Thanks for that, the bloke I got my Metzelers from had them on his, I think Suzuki 1300 naked, he said the front was skittery, oddly enough one S1000 owner who tried Pures swapped back to Power 2CT and reckoned they suited the bike better..odd when the Pure is it's replacement
 

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I had the best grip on the track with 29psi front / 31 psi rear. Great tyres!
 

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I've read a few comments and I might be wrong but I am under the impression that :
1. 30/30 is track pressure and just a guide at that
2. road pressures should be higher (34/36) than track pressures (30/30)
3. for serious track use the front is higher than the rear (30/28)


1. A 30 psi front for road use is soft as the tyre won't reach the operating temperature/pressure and will result in instability (the tyre/rubber is rolling around the centre line of the wheel due to loss of tyre wall strength/stability). A higher pressure will solve this.

2. Road pressures are higher as, under normal use, there is less heat generated than on the track. With a greater heat generated the pressure also increases (physics stuff).

3. On the track more power is delivered to the rear tyre (basically harder on the throttle) and a greater heat is generated in the tyre so the cold pressure is less. The increase in heat generated on the front tyre is less (no power, just riding) so the increase is less hence a slightly higher cold pressure.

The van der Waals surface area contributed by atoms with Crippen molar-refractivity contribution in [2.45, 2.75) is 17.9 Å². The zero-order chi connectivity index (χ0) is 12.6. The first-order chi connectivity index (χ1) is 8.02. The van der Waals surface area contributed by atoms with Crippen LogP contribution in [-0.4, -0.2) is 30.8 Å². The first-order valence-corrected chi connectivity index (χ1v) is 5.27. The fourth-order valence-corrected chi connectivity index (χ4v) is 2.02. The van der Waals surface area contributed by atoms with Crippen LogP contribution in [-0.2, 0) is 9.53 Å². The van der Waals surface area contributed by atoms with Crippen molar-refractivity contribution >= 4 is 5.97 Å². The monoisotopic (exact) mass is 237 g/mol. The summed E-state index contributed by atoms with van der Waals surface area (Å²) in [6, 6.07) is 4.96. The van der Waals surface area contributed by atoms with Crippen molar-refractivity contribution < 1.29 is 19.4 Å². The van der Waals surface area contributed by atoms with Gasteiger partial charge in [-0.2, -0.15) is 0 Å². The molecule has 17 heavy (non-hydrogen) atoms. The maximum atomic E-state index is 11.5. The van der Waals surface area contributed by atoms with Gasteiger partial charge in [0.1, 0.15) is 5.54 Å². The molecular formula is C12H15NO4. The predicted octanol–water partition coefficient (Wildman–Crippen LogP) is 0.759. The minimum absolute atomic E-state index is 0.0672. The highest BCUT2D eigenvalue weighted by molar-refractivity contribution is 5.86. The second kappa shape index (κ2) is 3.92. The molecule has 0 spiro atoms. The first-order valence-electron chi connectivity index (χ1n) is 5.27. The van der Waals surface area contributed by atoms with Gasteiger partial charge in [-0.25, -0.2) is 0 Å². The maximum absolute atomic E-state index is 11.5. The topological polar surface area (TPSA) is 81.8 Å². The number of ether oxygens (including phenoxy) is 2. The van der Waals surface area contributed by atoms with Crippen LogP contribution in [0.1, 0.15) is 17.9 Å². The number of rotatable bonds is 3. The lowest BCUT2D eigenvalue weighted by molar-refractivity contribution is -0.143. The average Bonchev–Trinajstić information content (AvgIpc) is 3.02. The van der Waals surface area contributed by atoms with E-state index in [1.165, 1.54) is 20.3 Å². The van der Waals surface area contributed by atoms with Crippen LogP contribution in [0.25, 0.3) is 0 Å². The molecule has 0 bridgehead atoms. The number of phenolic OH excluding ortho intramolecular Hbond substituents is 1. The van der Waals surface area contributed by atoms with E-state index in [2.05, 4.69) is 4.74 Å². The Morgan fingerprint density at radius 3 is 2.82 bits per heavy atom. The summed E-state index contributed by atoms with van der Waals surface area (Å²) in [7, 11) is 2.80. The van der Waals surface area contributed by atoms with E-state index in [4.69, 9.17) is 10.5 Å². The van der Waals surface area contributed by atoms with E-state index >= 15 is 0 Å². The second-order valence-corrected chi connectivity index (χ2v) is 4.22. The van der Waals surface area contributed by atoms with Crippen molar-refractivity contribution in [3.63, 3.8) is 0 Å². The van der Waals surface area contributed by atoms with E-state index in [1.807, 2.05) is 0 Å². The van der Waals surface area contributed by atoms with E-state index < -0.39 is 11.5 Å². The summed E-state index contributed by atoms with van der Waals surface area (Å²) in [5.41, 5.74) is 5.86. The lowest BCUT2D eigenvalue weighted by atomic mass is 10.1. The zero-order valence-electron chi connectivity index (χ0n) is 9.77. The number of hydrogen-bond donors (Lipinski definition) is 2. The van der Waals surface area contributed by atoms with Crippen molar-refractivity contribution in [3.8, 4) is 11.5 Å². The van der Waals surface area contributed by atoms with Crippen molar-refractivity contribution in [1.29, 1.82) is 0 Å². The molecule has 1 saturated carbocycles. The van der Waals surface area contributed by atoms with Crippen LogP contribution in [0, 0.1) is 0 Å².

For both front and rear tyres more heat is generated on the track due to increased speeds for prolonged periods of time.
 

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I run 30/30 on the street per Dan Kyle's suggestion but I ride hard. I'm not commuting to work, this is only canyon where I'm riding like it is a track and generally like a [email protected]
All of my friends are also using 30/30.
Pirelli loves 31/30 for the street.
I'm getting an MV with Bridgestone BT-016 and I've heard nothing but great things about them...I'm a little excited to try a new brand. I love the Pirelli but they are so much more $ than the Michellins.
 

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I'm getting an MV with Bridgestone BT-016 and I've heard nothing but great things about them...
Then someone has been lieing to you! BT16's suck major ass IMHO. The compound is way hard for any canyon riding, and no feedback. I will never and I mean EVER buy BT16's ever again. Only made that mistake once.
 

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Discussion Starter #17
Ok opened the bike up on the roads last night. Not sure...

Those Michy's grip perfectly. Tighten the line mid corner and you'll feel the front tyre dig in, compress the forks and haul the front end around - g-force rules! On one full throttle exit out of a corner, with power rolling on mid-corner, I was surprised to not recieve even a slight twitch from the rear. Hard braking doesn't unsettle the front end whatsoever, they track a perfectly straight line with no weave or movement.

However, they do feel unforgiving over a rough surface, even a bit twitchy (compared to the Dunlop Qualifier II's I ran before). So much so that I've cracked another radiator!!!! I've experienced the same feel with Road Pilot 2's (they tell you what's going on beneaththe wheels) on my ZX12r, they skip along but stay planted. On the MV though it's a more unsettling feeling. Probably to do with the stiff Chassis (perhaps my brain's getting feedback overload!). No major dramas though, and we were pushing along at pace (but not the corner pace I'd have done on the old tyres).

I've also noticed that they didn't seem to hold their line quite so well, requiring adjustments mid corner to keep them in check, again this is different to the Dunlops which just rolled around the corners as if on rails. It almost feels like the Pure's have certain angles where they're in their element, but before and after that they're unsettled.